High Seas Adventure
The Caribbean's a great place to get geeky if you can keep the sand out of your laptop. Of the many cruises organized by Geek Cruises, this was the first one devoted to Linux. Linux Journal had the opportunity of cosponsorship, and it's something we look forward to repeating next year.
Besides being treated to intimate sessions and abundant chances for one-on-ones with some of the most prominent names in the Linux community, for us the cruise was a chance to get to know many of our readers (and even some of their families).
The geek sessions were balanced very well with time off in some fabulous ports of call—well, except Puerto Rico. But even there, Geek Cruise organizer, “Captain” Neil Bauman, arranged a special excursion for geek cruisers to see the home of the world's largest single-dish radio telescope, the Aricebo Observatory, where much of the movie Contact was filmed, and where scientists from around the world study things out of this world 24 hours a day, 365 days per year.
Of course we weren't so lucky in choosing the lunch restaurant that day. It was a buffet that ran out of food after half of us had made it through the line. Fortunately, the entertainment value of seeing Richard Stallman spill his soda (accidentally of course) on the world's largest baby who was sleeping in his playpen near the cash register was some compensation for my hunger. I couldn't help but laugh internally—the irony was too much, but I actually felt more sorry for Richard than the baby; he felt so badly about it. In some cosmic form of retribution my own two-year-old daughter spilled her soda (same flavor as Richard's) all over my lap, leaving me looking as if the excitement of the observatory was too much.
In contrast to Puerto Rico, the other ports of call were absolute representations of paradise. At our last stop, Holland-America's private island, Half Moon Cay, I rented a Sunfish sailboat with my eight-year-old daughter, Geneviéve. We sailed to the end of the bay and still could see straight to the ocean floor. For someone used to sailing the dark water of Washington's Puget Sound, it was a unique experience.
Next year's Linux Lunacy cruise is rumored to be planned for the Pacific, down Mexico way. Bring your sense of humor, your goodwill and join us!
Richard Vernon is editor in chief of Linux Journal.
Practical Task Scheduling Deployment
July 20, 2016 12:00 pm CDT
One of the best things about the UNIX environment (aside from being stable and efficient) is the vast array of software tools available to help you do your job. Traditionally, a UNIX tool does only one thing, but does that one thing very well. For example, grep is very easy to use and can search vast amounts of data quickly. The find tool can find a particular file or files based on all kinds of criteria. It's pretty easy to string these tools together to build even more powerful tools, such as a tool that finds all of the .log files in the /home directory and searches each one for a particular entry. This erector-set mentality allows UNIX system administrators to seem to always have the right tool for the job.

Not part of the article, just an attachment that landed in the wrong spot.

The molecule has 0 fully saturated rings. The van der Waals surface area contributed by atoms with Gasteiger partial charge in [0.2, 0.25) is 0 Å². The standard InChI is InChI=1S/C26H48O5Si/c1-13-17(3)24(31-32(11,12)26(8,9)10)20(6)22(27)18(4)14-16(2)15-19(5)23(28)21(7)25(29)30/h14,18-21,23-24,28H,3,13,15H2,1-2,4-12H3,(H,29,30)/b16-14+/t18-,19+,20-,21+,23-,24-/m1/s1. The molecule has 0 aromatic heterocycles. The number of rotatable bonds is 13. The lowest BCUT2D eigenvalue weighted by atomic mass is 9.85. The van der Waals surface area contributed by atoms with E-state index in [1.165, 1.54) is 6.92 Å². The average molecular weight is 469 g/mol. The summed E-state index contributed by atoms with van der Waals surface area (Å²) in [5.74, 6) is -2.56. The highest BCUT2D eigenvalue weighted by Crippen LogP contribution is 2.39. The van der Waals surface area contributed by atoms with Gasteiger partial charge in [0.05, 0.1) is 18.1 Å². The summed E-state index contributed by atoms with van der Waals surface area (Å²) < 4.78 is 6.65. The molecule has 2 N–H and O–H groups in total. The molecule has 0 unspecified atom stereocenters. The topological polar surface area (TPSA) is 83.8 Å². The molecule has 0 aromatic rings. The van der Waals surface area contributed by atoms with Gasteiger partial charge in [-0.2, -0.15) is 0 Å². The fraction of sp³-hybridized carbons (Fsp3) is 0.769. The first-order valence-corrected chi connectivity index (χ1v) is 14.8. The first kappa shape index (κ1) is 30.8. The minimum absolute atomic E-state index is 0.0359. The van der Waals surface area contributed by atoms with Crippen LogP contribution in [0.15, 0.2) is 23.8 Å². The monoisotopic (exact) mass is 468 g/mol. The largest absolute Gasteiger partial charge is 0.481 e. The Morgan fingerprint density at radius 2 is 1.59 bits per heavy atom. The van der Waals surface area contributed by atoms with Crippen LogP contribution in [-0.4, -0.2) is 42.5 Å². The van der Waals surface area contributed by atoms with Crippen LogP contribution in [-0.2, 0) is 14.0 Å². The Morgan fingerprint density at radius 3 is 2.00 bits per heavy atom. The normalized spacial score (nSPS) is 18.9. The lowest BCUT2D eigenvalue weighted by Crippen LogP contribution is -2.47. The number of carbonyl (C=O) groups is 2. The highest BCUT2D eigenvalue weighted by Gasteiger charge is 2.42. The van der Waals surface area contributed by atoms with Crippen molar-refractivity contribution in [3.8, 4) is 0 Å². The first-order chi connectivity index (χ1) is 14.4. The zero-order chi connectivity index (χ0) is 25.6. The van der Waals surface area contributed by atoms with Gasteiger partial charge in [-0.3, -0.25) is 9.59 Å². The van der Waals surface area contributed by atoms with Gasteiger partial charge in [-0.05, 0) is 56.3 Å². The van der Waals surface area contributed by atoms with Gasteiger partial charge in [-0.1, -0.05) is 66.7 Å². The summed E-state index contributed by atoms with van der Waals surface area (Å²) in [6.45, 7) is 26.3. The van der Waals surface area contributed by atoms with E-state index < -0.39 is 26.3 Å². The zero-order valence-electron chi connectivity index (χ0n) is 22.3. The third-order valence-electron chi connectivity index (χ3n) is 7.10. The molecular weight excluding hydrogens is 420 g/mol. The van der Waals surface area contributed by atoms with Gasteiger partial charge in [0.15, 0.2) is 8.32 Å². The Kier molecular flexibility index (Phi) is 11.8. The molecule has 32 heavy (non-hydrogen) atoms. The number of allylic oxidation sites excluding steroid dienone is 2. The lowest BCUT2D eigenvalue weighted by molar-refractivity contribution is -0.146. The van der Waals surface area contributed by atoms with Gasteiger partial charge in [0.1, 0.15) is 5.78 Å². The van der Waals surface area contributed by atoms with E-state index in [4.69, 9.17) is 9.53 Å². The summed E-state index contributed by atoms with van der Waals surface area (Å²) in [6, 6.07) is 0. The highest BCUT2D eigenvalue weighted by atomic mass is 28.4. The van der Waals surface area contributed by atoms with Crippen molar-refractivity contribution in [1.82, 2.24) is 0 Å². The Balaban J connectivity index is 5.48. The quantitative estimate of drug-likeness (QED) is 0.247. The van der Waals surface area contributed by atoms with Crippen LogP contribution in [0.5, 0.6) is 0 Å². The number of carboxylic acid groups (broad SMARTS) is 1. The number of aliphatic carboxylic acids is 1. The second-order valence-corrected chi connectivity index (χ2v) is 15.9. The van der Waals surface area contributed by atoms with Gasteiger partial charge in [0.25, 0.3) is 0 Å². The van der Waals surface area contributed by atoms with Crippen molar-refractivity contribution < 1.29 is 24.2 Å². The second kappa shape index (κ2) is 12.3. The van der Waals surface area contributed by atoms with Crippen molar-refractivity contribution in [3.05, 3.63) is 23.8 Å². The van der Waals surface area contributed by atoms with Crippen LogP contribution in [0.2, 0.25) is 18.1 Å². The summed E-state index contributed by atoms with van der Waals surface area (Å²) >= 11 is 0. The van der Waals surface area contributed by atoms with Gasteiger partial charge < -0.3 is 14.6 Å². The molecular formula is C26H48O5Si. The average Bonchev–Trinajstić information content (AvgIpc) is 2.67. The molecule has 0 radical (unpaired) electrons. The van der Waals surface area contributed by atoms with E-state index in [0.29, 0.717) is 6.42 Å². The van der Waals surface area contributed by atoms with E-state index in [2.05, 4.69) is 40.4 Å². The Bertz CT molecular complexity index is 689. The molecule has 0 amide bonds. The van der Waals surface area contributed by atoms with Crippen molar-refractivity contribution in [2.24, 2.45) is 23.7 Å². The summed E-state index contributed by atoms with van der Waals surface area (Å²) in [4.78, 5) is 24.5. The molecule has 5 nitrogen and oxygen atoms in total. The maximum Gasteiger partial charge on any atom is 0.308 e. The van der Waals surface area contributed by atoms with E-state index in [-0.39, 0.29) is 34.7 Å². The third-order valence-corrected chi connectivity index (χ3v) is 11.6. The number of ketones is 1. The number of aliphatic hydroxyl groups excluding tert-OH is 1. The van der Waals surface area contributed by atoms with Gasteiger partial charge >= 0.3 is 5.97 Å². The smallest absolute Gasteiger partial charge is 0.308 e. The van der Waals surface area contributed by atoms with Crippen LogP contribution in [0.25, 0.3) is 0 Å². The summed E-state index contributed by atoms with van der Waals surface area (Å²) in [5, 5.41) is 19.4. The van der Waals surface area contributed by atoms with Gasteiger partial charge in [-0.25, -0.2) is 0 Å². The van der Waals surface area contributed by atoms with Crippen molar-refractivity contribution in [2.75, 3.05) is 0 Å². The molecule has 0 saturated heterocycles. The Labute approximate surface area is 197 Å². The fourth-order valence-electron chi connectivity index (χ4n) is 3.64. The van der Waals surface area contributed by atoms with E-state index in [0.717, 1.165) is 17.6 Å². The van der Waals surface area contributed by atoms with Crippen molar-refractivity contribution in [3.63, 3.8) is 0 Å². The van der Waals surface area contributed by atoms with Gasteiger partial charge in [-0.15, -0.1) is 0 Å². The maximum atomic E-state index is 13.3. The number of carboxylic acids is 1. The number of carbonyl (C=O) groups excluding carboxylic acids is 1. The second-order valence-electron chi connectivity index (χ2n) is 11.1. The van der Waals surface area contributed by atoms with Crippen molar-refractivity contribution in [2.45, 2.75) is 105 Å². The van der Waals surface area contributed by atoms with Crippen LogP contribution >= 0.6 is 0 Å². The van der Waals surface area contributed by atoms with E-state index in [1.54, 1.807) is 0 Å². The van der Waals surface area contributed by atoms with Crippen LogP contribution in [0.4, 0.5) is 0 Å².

Cron traditionally has been considered another such a tool for job scheduling, but is it enough? This webinar considers that very question. The first part builds on a previous Geek Guide, Beyond Cron, and briefly describes how to know when it might be time to consider upgrading your job scheduling infrastructure. The second part presents an actual planning and implementation framework.
Join Linux Journal's Mike Diehl and Pat Cameron of Help Systems.
Free to Linux Journal readers.Register Now!
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- My +1 Sword of Productivity
- Managing Linux Using Puppet
- Non-Linux FOSS: Caffeine!
- SuperTuxKart 0.9.2 Released
- Interview with Patrick Volkerding
- Parsing an RSS News Feed with a Bash Script
- Doing for User Space What We Did for Kernel Space
With all the industry talk about the benefits of Linux on Power and all the performance advantages offered by its open architecture, you may be considering a move in that direction. If you are thinking about analytics, big data and cloud computing, you would be right to evaluate Power. The idea of using commodity x86 hardware and replacing it every three years is an outdated cost model. It doesn’t consider the total cost of ownership, and it doesn’t consider the advantage of real processing power, high-availability and multithreading like a demon.
This ebook takes a look at some of the practical applications of the Linux on Power platform and ways you might bring all the performance power of this open architecture to bear for your organization. There are no smoke and mirrors here—just hard, cold, empirical evidence provided by independent sources. I also consider some innovative ways Linux on Power will be used in the future.Get the Guide